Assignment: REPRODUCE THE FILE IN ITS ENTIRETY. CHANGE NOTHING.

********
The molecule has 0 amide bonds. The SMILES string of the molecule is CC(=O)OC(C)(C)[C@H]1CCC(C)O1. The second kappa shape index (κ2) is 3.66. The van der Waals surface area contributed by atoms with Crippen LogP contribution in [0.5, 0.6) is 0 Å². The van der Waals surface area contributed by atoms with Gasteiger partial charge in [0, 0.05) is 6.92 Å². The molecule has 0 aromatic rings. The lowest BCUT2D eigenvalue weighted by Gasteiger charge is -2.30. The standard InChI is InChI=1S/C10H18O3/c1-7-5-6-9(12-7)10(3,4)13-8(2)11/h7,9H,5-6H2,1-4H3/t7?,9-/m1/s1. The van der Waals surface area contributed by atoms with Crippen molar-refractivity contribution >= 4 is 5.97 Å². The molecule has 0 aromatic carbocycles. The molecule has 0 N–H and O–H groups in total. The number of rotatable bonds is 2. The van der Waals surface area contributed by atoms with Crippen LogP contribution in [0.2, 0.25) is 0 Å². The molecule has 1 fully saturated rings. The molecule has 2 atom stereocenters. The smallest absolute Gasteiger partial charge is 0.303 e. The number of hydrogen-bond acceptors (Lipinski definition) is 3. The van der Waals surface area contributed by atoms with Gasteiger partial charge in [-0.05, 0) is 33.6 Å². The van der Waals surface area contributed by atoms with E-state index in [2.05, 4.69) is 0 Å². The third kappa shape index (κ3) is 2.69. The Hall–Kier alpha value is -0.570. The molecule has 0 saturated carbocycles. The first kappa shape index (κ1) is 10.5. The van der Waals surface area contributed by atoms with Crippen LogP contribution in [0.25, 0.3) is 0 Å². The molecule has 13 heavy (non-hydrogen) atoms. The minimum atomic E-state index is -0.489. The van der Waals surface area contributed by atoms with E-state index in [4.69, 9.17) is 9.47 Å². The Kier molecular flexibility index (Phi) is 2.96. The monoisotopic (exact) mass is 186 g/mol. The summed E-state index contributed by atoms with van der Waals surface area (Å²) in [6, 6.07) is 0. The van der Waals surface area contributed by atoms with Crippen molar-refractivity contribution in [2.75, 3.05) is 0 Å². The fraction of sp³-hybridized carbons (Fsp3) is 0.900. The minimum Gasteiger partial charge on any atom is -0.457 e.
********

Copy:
The molecule has 0 amide bonds. The SMILES string of the molecule is CC(=O)OC(C)(C)[C@H]1CCC(C)O1. The second kappa shape index (κ2) is 3.66. The van der Waals surface area contributed by atoms with Crippen LogP contribution in [0.5, 0.6) is 0 Å². The van der Waals surface area contributed by atoms with Gasteiger partial charge in [0, 0.05) is 6.92 Å². The molecule has 0 aromatic rings. The lowest BCUT2D eigenvalue weighted by Gasteiger charge is -2.30. The standard InChI is InChI=1S/C10H18O3/c1-7-5-6-9(12-7)10(3,4)13-8(2)11/h7,9H,5-6H2,1-4H3/t7?,9-/m1/s1. The van der Waals surface area contributed by atoms with Crippen molar-refractivity contribution >= 4 is 5.97 Å². The molecule has 0 aromatic carbocycles. The molecule has 0 N–H and O–H groups in total. The number of rotatable bonds is 2. The van der Waals surface area contributed by atoms with Crippen LogP contribution in [0.2, 0.25) is 0 Å². The molecule has 1 fully saturated rings. The molecule has 2 atom stereocenters. The smallest absolute Gasteiger partial charge is 0.303 e. The number of hydrogen-bond acceptors (Lipinski definition) is 3. The van der Waals surface area contributed by atoms with Gasteiger partial charge in [-0.05, 0) is 33.6 Å². The van der Waals surface area contributed by atoms with E-state index in [2.05, 4.69) is 0 Å². The third kappa shape index (κ3) is 2.69. The Hall–Kier alpha value is -0.570. The molecule has 0 saturated carbocycles. The first kappa shape index (κ1) is 10.5. The van der Waals surface area contributed by atoms with Crippen LogP contribution in [0.25, 0.3) is 0 Å². The molecule has 13 heavy (non-hydrogen) atoms. The minimum atomic E-state index is -0.489. The van der Waals surface area contributed by atoms with E-state index in [4.69, 9.17) is 9.47 Å². The Kier molecular flexibility index (Phi) is 2.96. The monoisotopic (exact) mass is 186 g/mol. The summed E-state index contributed by atoms with van der Waals surface area (Å²) in [6, 6.07) is 0. The van der Waals surface area contributed by atoms with Crippen molar-refractivity contribution in [2.75, 3.05) is 0 Å². The fraction of sp³-hybridized carbons (Fsp3) is 0.900. The minimum Gasteiger partial charge on any atom is -0.457 e.